A few weeks ago, I filled up with gas before driving roughly 60 miles to the Omaha airport. After my trip, I drove home. The next day I drove 20 miles to work and back. The following day I drove 370 miles to Willmar for meetings.

When I was 38 miles from the office, my car told me I could go 50 more miles before running out of gas. Plenty of margins, right?

I had an important meeting that night, but instead of driving directly to the gas station, I headed to my brother Justin’s house, 2 miles from the office. My plan was to get gas before I went to see my parents’ new house. The gas station is precisely between the two houses, eight blocks from each place.

Guess what?

I ran out of gas roughly 100 feet from the gas station.

Our family is evenly split on the issue. My oldest daughter, Anne, and Son, Mike, tend to push the limit of the gas tank.

As soon as it happened, I thought two things. It’s ok to call my brother because he is constantly pushing the limits of his car’s gas tank. He claims to have once driven his car for 12 miles after it hit “0”.
(Plus, when I left his house, he was in his garage and has a gas lawnmower. So, he had gas to bring me.)

My second thought was, I will never hear the end of this from My wife, youngest daughter Sara, and son-in-law Jon.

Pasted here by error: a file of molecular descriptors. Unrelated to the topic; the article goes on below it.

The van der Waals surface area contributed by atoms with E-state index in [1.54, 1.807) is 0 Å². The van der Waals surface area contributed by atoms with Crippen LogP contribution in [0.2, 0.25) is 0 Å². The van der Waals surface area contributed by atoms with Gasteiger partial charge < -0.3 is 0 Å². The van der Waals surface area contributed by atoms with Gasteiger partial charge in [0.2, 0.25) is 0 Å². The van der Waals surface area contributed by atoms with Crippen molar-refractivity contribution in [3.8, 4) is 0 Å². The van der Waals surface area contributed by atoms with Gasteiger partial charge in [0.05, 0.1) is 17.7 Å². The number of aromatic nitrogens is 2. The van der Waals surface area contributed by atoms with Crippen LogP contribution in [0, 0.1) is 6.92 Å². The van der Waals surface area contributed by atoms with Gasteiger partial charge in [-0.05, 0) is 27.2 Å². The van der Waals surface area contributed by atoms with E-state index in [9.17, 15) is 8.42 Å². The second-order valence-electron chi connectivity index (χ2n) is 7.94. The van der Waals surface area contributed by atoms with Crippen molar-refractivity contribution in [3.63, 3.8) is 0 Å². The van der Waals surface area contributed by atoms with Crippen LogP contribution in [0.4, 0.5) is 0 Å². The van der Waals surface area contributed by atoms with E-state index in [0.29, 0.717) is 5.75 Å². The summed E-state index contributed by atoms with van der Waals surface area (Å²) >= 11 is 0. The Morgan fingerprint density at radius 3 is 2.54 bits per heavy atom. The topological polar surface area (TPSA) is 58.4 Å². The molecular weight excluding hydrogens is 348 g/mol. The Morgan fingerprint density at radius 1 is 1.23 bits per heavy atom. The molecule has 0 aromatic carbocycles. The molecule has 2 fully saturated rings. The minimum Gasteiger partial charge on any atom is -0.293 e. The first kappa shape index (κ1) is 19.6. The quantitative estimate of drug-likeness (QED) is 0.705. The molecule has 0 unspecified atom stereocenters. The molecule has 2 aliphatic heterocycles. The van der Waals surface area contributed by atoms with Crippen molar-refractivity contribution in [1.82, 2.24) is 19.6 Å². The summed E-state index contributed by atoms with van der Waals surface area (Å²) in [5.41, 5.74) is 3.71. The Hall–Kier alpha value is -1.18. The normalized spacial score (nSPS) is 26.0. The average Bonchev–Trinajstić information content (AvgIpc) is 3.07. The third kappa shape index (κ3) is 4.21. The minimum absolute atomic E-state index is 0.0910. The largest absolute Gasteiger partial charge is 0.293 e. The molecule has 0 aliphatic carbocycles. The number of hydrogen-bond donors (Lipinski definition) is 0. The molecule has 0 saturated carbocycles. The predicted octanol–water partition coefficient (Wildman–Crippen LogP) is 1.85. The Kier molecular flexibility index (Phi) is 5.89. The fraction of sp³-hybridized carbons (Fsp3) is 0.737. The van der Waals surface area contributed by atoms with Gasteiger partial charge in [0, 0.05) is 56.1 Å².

I was on the phone laughing with my wife when Justin pulled up two minutes after I ran out of gas.

After putting some of my brother’s gas in my car, I went to my parents and then to my brothers. I got gas the following afternoon before heading home.

I am in the middle of 90 days when I will either be away from home, or somebody is staying at my house for 70 days. Trips to Michigan, Tennessee (Twice), Texas (twice), Colorado, Florida, Minnesota (four times), Oklahoma, and Arizona, United Airlines canceled my trip to Maine.

Is there any surprise I literally ran out of gas during this stretch? I caught the symbolism, folly, and parallels to how I was living about 10 seconds of my car chugging to a stop.

As you can guess, there are times when I ran out of energy in my tank during the 90 days. Sue didn’t think any of those moments were funny.

My car has warning lights I should be paying attention to while I drive. My physical and emotional self can give signs, but they aren’t as easy to read or pay attention to as I move through life.

I don’t plan to push the limits on my car’s gas tank again. Let’s hope I’m smart enough to never push the limits on my life again.